For the last few months, I have been worrying about OPEC price policy and the Biden administration. As the world economy recovers from COVID, oil prices have picked up. Earlier in the summer, before the Delta variant rocked expectations, there was talk of oil at $100 per barrel. OPEC has been debating its response. There had been rumors of US intervention in favor of higher production. Back on July 4, I was already fretting:
Whilst walking Ruby the dog that holiday morning, I remember regaling Dana with my concern that the administration was going to flinch.
If we are in the business of decarbonization, higher prices for oil should not be bad news. Of course, if you consider the politics - and the Biden administration must - it is is more complicated. It was a significant moment in gauging the kind of risk that the administration is willing to take in pursuit of its climate goals.
Sullivan’s blunt statement confirmed the suspicion that in key regards the Biden administration is committed to a thoroughly conventional and, thus, thoroughly disastrous policy of growthmanship in pursuit of the endless promise of the “American way of life”. Affirming the responsibility of the US government to muscle OPEC for the sake of cheap gas for American consumers, is business as usual. And that is precisely the problem. It activates the wrong muscle-memory.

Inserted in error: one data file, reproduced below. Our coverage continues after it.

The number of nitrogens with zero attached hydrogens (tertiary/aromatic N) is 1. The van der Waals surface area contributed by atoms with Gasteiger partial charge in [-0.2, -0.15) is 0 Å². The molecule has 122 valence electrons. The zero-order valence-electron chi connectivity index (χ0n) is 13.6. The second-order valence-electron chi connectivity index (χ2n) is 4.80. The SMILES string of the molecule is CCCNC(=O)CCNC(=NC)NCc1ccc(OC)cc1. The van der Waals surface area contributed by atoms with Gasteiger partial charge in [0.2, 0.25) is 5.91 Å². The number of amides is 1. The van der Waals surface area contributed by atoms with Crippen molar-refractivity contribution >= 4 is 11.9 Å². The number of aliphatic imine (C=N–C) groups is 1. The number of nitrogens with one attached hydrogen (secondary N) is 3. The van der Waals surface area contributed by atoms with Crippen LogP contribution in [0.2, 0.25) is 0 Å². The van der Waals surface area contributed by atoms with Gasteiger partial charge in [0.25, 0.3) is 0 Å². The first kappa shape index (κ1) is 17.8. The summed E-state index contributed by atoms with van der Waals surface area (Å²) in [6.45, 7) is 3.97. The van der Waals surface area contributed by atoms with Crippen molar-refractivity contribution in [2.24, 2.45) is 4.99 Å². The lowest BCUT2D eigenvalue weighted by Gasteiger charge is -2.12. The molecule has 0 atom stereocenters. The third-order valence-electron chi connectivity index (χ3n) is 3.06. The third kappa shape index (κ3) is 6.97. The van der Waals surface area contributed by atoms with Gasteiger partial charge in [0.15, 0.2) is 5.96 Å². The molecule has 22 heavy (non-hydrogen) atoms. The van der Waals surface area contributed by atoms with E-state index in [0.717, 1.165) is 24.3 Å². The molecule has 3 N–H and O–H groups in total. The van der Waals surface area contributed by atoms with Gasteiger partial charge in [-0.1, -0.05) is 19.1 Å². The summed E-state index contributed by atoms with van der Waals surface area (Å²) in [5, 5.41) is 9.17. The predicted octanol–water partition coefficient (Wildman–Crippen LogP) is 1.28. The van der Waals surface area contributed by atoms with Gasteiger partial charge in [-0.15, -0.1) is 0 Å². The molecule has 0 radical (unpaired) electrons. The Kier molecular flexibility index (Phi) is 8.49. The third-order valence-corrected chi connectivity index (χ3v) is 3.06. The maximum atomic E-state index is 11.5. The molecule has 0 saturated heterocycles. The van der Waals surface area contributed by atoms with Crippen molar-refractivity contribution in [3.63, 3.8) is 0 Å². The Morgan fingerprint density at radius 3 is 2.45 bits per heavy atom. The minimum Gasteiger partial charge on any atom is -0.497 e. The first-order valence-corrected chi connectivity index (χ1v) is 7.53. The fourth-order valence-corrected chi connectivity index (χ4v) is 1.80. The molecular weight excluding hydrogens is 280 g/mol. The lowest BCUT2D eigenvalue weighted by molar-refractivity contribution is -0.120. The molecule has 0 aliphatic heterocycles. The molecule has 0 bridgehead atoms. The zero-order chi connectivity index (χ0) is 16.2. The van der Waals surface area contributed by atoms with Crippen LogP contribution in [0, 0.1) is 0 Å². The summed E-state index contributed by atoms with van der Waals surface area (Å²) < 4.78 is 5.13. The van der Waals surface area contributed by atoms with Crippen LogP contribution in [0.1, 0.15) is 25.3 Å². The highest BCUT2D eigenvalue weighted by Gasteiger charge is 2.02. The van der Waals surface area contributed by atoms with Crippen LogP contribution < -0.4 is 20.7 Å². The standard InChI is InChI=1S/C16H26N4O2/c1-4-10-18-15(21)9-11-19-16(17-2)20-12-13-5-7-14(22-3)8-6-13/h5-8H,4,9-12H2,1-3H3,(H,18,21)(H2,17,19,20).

Jake Sullivan is not someone who is oblivious to the climate problem. But the idea to which he and his key advisors have hitched their band wagon is “foreign policy for the middle class”. In the final lines of his statement, Sullivan alludes to the need for “competitive markets”. No coincidence that at the same moment Biden’s National Economic Council has ordered FTC to look into price rigging in US petrol markets. Breaking cartels, demanding the best prices for consumers, it’s old school politics. It also reinforces old school consumption habits. It focuses on making the status quo more affordable, not on transforming it. We can no longer afford to do that. It is a recipe for disaster.